Older white man with glasses

Mike DeWine

To your surprise, perhaps, my answer is an emphatic, unqualified NO. In this Busting Myths column, I will be schematic, but I am prepared to expand my understanding of both city and state in response to readers’ questions. For background, I refer you to my essays on DeWine, the state, and Ohio Republicans published in Columbus Free Press since September 2021, available on the website.

Is Mike DeWine actually a governor?

By “actually a governor,” I mean the following: Does the occupant of the Office of the Governor fulfill the duties of the elected senior administrator the State of Ohio? My answer is emphatically NO. Clues leap off the pages of his second State of the State Address on Mar. 22, in his fourth year in office. Supposedly the pandemic prevented 2020 and 2021 speeches, but it didn’t stop almost daily news conferences for most of the first year, or the State Legislature from meeting. (See Anna Staver and Mary Jane Sanese, “Police funding, mental health among Ohio Gov. Mike DeWine’s focus in State of the State.”)

What DeWine addresses and what he did not are revealing. His formulaic and self-promoting salutes to Ohio’s present and aspirational future—“The sun is coming up in Ohio. The wind is at our back, and together, we have the power to change the course of Ohio’s history”—are empty words. They ring as hollowly as his rhetorical support of the rights and welfare of Ukrainians but not of Ohioans.

Seeking praise for his proposed—but unapproved by the State Legislature—funding for police training runs into the wall of death built by DeWine’s signing expanded “stand-your-ground” laws and the permitless, no-training, open-carry bill. Both far exceed the text and the case law of the Second Amendment. Their approval, spurred by right-wing Republicans and the bankrupt NRA, fuels the already rising flames of Ohio’s levels of gun violence and homicide. Tragically, DeWine claims that his proposals represent “doubling down on our support of the police,” when his endorsement of guns flies in the face of the opposition of law enforcement (including the Fraternal Order of Police) and the judiciary.

Not surprisingly, DeWine devotes considerable time to praising his secret bidding and commitment of at least $2 billion for Intel’s proposed—but unplanned, unscheduled, and unbudgeted—aspirations to build between two and seven “fabs” for computer chip manufacturing in Licking County without environmental review or local buy-in. This nontransparent bidding is central to DeWine’s re-election campaign against two farther-right-wing primary opponents. The Columbus Dispatch observed, “DeWine used the project to bolster his image as a jobs-creating governor who should be elected again.” In his own words, “It’s a game-changer for our state and will have positive economic ripple effects across Ohio.” The known quantities and qualities of “Silicon Valley Heartland” do not accord with that campaign braggadocio. The remainder of DeWine’s campaign rhetoric is no more than icing on an unbaked cake.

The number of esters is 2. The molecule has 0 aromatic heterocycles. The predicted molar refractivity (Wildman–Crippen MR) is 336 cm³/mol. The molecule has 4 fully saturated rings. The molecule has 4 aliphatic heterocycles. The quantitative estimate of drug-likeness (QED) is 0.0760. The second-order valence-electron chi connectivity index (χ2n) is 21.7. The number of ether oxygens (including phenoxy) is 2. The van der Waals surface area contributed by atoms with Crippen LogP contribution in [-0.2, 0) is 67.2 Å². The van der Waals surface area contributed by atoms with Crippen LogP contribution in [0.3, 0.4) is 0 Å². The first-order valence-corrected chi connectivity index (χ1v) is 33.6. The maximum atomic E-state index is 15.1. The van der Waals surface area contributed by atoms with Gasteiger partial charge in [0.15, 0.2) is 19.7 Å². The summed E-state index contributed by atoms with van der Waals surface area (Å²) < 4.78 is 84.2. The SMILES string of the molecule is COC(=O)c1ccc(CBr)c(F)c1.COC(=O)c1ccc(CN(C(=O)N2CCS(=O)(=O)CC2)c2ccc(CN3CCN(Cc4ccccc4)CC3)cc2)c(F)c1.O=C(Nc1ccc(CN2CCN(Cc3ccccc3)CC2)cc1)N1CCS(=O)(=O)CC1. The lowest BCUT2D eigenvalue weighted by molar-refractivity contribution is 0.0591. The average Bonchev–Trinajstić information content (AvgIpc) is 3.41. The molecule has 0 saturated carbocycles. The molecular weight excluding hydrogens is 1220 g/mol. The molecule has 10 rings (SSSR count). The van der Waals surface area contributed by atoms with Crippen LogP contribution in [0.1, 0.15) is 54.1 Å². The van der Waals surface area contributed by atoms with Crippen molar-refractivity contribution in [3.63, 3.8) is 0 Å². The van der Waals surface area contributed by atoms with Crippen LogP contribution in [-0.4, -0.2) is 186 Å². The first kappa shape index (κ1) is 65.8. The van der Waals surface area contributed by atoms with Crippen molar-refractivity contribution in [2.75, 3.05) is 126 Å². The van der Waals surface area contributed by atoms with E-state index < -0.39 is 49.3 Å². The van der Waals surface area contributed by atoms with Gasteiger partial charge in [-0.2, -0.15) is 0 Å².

Equally revealing is the Governor’s silence on the colossal failure of state governmental election redistricting. So far three (going on four) maps accepted by the Republican-dominated Redistricting Commission were ruled blatantly unconstitutional—that is, in violation of the laws that these politicians drafted and approved—by the State Supreme Court. DeWine sits on the commission and voted for the illegal maps each time (as his Supreme Court Justice son refused to recuse himself from ruling on his father’s actions). The fate of primary elections scheduled for early May is highly uncertain. DeWine’s silence echoes loudly.

Despite speaking in this forum for the first time since 2019, DeWine mentioned Covid only twice in one hour. Thanking doctors, nurses, retail workers, teachers, and “so many, many others,” DeWine never mentions the near total collapse of the state’s initially strong response after Dr. Amy Acton resigned under great duress in June 2020.

The state’s poor showing absolutely and relative to other states in all indicators, from cases to hospitalizations, deaths, vaccination rates—and the Department of Public Health’s poor record on data, testing, messaging, compromised precautionary mandates, and failure to counter very high rates of resistance within the Legislature and the public —all cried out for comment. They received none.

The underlying causes of both—the state legislature majority of right-wing (not conservative) ideologues and anti-constitutional, statewide elected officials—go unmentioned. Along with his primary challengers, this obstructionism and threats to override a gubernatorial veto pushed DeWine quietly into the corner from which he has never emerged.

Nor does DeWine mention the never-ending flow of exposures of confirmed and alleged corruption not only in the State Legislature but throughout state departments.

Finally, expectedly, and confirmingly, in his outpouring of state and personal hype, Governor DeWine does not mention Ohio’s low and declining rankings in almost all indicators among the states across the nation. Nor does he mention still-unfulfilled 2018 campaign and 2019 State of the State promises, including racial disparities in infant mortality and life expectancy, and gun safety.

All of these indicate a refusal to govern the state of Ohio.


Harvey J. Graff is Professor Emeritus of English and History and Ohio Eminent Scholar at The Ohio State University. He is the author of many books on social history. His Searching for Literacy: The Social and Intellectual Origins of Literacy Studies is forthcoming. His essays appear in Inside Higher Education, Times Higher Education, Washington Monthly, Academe, Publishers Weekly, Columbus Free Press, and other outlets.